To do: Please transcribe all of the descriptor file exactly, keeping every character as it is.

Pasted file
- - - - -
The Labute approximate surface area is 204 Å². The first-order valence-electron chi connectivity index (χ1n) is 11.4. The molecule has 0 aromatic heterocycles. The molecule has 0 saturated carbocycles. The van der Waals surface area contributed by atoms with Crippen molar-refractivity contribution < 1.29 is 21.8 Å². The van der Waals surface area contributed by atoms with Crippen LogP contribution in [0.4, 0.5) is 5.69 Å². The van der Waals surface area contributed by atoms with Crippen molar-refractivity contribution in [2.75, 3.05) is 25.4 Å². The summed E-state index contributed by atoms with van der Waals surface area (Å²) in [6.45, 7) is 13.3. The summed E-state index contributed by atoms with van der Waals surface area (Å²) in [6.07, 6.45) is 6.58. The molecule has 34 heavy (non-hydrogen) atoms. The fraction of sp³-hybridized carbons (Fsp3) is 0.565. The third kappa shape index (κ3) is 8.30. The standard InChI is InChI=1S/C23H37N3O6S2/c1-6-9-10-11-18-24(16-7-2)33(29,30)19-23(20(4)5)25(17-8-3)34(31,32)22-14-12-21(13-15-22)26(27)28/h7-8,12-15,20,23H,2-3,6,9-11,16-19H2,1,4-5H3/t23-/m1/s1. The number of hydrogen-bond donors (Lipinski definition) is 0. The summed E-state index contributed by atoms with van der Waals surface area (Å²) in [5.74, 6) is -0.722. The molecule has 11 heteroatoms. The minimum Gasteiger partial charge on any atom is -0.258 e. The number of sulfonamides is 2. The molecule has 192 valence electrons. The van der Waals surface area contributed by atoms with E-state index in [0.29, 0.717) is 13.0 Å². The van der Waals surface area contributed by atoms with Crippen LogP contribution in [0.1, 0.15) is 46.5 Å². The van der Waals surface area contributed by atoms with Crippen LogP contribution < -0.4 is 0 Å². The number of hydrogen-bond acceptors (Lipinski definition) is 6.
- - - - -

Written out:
The Labute approximate surface area is 204 Å². The first-order valence-electron chi connectivity index (χ1n) is 11.4. The molecule has 0 aromatic heterocycles. The molecule has 0 saturated carbocycles. The van der Waals surface area contributed by atoms with Crippen molar-refractivity contribution < 1.29 is 21.8 Å². The van der Waals surface area contributed by atoms with Crippen LogP contribution in [0.4, 0.5) is 5.69 Å². The van der Waals surface area contributed by atoms with Crippen molar-refractivity contribution in [2.75, 3.05) is 25.4 Å². The summed E-state index contributed by atoms with van der Waals surface area (Å²) in [6.45, 7) is 13.3. The summed E-state index contributed by atoms with van der Waals surface area (Å²) in [6.07, 6.45) is 6.58. The molecule has 34 heavy (non-hydrogen) atoms. The fraction of sp³-hybridized carbons (Fsp3) is 0.565. The third kappa shape index (κ3) is 8.30. The standard InChI is InChI=1S/C23H37N3O6S2/c1-6-9-10-11-18-24(16-7-2)33(29,30)19-23(20(4)5)25(17-8-3)34(31,32)22-14-12-21(13-15-22)26(27)28/h7-8,12-15,20,23H,2-3,6,9-11,16-19H2,1,4-5H3/t23-/m1/s1. The number of hydrogen-bond donors (Lipinski definition) is 0. The summed E-state index contributed by atoms with van der Waals surface area (Å²) in [5.74, 6) is -0.722. The molecule has 11 heteroatoms. The minimum Gasteiger partial charge on any atom is -0.258 e. The number of sulfonamides is 2. The molecule has 192 valence electrons. The van der Waals surface area contributed by atoms with E-state index in [0.29, 0.717) is 13.0 Å². The van der Waals surface area contributed by atoms with Crippen LogP contribution in [0.1, 0.15) is 46.5 Å². The van der Waals surface area contributed by atoms with Crippen LogP contribution < -0.4 is 0 Å². The number of hydrogen-bond acceptors (Lipinski definition) is 6.